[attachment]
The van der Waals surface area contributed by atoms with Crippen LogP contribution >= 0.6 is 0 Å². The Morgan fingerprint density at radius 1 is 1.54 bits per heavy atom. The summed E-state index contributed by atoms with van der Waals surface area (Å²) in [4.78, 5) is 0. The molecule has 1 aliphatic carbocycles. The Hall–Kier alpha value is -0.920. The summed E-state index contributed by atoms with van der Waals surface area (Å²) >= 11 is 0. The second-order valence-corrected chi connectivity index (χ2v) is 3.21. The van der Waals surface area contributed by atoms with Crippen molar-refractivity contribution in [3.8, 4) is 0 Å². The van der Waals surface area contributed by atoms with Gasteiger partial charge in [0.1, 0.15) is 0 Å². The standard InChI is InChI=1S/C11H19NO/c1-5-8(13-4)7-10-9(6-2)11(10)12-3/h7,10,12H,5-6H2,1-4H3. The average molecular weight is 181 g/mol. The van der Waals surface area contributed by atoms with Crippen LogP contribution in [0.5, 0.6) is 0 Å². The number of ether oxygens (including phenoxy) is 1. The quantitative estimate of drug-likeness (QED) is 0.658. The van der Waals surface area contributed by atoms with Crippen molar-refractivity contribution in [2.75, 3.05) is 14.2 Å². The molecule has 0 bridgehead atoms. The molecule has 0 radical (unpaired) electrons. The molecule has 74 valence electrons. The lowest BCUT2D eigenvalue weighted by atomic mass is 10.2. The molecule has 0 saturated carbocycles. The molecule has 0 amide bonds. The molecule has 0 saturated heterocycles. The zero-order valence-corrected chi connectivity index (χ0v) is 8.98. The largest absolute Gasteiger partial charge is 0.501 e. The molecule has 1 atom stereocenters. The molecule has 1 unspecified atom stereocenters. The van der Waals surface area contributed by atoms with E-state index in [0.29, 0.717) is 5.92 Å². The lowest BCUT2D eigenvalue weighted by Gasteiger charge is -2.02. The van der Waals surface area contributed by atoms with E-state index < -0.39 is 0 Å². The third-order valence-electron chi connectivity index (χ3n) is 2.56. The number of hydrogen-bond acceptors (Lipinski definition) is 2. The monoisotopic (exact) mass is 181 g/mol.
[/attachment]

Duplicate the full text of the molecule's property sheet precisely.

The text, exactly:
The van der Waals surface area contributed by atoms with Crippen LogP contribution >= 0.6 is 0 Å². The Morgan fingerprint density at radius 1 is 1.54 bits per heavy atom. The summed E-state index contributed by atoms with van der Waals surface area (Å²) in [4.78, 5) is 0. The molecule has 1 aliphatic carbocycles. The Hall–Kier alpha value is -0.920. The summed E-state index contributed by atoms with van der Waals surface area (Å²) >= 11 is 0. The second-order valence-corrected chi connectivity index (χ2v) is 3.21. The van der Waals surface area contributed by atoms with Crippen molar-refractivity contribution in [3.8, 4) is 0 Å². The van der Waals surface area contributed by atoms with Gasteiger partial charge in [0.1, 0.15) is 0 Å². The standard InChI is InChI=1S/C11H19NO/c1-5-8(13-4)7-10-9(6-2)11(10)12-3/h7,10,12H,5-6H2,1-4H3. The average molecular weight is 181 g/mol. The van der Waals surface area contributed by atoms with Crippen LogP contribution in [0.5, 0.6) is 0 Å². The number of ether oxygens (including phenoxy) is 1. The quantitative estimate of drug-likeness (QED) is 0.658. The van der Waals surface area contributed by atoms with Crippen molar-refractivity contribution in [2.75, 3.05) is 14.2 Å². The molecule has 0 bridgehead atoms. The molecule has 0 radical (unpaired) electrons. The molecule has 74 valence electrons. The lowest BCUT2D eigenvalue weighted by atomic mass is 10.2. The molecule has 0 saturated carbocycles. The molecule has 0 amide bonds. The molecule has 0 saturated heterocycles. The zero-order valence-corrected chi connectivity index (χ0v) is 8.98. The largest absolute Gasteiger partial charge is 0.501 e. The molecule has 1 atom stereocenters. The molecule has 1 unspecified atom stereocenters. The van der Waals surface area contributed by atoms with E-state index in [0.29, 0.717) is 5.92 Å². The lowest BCUT2D eigenvalue weighted by Gasteiger charge is -2.02. The van der Waals surface area contributed by atoms with E-state index < -0.39 is 0 Å². The third-order valence-electron chi connectivity index (χ3n) is 2.56. The number of hydrogen-bond acceptors (Lipinski definition) is 2. The monoisotopic (exact) mass is 181 g/mol.